Progress toward liquid formulations of particle films for insect and disease control in pear.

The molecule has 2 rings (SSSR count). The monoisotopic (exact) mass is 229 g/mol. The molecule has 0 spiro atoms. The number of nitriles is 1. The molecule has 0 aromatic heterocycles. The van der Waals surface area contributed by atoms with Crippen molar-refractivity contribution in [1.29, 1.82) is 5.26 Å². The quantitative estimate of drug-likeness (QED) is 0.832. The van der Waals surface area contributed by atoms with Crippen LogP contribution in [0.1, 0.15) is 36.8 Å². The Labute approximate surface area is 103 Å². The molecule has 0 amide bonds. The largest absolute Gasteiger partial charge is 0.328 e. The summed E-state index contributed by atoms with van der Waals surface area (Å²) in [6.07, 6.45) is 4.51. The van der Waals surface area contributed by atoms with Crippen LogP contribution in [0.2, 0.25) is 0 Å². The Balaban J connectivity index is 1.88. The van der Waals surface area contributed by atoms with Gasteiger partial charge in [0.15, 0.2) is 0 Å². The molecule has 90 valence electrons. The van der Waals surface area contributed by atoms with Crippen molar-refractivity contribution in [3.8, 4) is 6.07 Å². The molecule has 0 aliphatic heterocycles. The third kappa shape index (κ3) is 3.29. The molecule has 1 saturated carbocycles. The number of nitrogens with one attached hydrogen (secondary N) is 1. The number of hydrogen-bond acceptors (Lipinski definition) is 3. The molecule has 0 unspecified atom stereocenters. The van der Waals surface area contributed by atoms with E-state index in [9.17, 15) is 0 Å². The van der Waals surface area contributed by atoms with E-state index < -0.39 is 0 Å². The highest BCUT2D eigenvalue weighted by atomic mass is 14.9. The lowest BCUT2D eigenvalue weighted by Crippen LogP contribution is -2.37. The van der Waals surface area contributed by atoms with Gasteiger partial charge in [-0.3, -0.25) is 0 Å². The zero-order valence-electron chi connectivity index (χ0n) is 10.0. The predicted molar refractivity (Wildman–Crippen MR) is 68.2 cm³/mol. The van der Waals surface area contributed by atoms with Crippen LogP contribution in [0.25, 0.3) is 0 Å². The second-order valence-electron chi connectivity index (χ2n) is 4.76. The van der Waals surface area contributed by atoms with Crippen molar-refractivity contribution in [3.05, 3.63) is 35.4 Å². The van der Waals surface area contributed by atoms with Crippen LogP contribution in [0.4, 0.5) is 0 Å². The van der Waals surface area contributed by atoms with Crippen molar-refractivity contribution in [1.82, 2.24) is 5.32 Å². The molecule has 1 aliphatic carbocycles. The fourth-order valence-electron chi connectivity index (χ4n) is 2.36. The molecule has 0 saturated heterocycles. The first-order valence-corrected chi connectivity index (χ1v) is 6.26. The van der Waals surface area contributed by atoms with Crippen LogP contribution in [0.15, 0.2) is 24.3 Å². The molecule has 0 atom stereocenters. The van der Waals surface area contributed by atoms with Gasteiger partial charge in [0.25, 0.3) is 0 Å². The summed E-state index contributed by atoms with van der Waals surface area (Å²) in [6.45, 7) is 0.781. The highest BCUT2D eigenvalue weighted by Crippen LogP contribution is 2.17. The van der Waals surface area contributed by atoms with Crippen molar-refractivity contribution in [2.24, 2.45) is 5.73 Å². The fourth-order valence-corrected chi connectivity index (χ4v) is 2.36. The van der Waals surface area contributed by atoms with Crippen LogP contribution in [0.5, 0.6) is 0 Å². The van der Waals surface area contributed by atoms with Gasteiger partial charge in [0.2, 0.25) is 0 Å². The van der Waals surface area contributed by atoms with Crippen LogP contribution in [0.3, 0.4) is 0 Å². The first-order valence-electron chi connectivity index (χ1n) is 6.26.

Particle film technology is aimed at controlling both arthropod pests and diseases of plants with a hydrophobic particle barrier primarily composed of kaolin. Field studies were conducted from 1996 to 1998 in Kearneysville, West Virginia, USA to compare the efficacy of dust and liquid applications, and hydrophobic and hydrophilic particle films, against key pests of pear (cv. Seckel). In addition, the effects of particle film applications on pear yield and quality were investigated in 1998. Dust and liquid applications of hydrophobic and hydrophilic particle films obtained high levels of early-season pear psylla (Cacopsylla pyricola) control and prevented pear rust mite damage (Epitrimerus pyri). We also found that prior seasonal applications of particle films in 1997 can carry over into the 1998 season to suppress early season pear psylla oviposition. A major concern in the shift from hydrophobic to hydrophilic particle films was the loss of disease control. We found that a water-repellant particle film was not required to control the fungal disease fabraea leaf spot (Fabraea maculata [Diplocarpon mespili]). Pear yields were nearly doubled by liquid formulations of hydrophobic and hydrophilic particle films. Particle film deposits were measured using a spectrophotometer method we developed. Particle deposition differed among formulations for both leaf age and leaf surface (top or bottom). Yet, the particle formulations performed about the same against insects and fungal diseases, and in how they influenced the horticultural traits. None of the particle film formulations were found to be phytotoxic to pear foliage or fruit during the study period. A shift from hydrophobic to hydrophilic particles makes it possible to more easily formulate and disperse the particles in water so that conventional spray equipment can be used. The multifunctionality and low toxicity of particle films could make them an attractive alternative to conventional pesticides.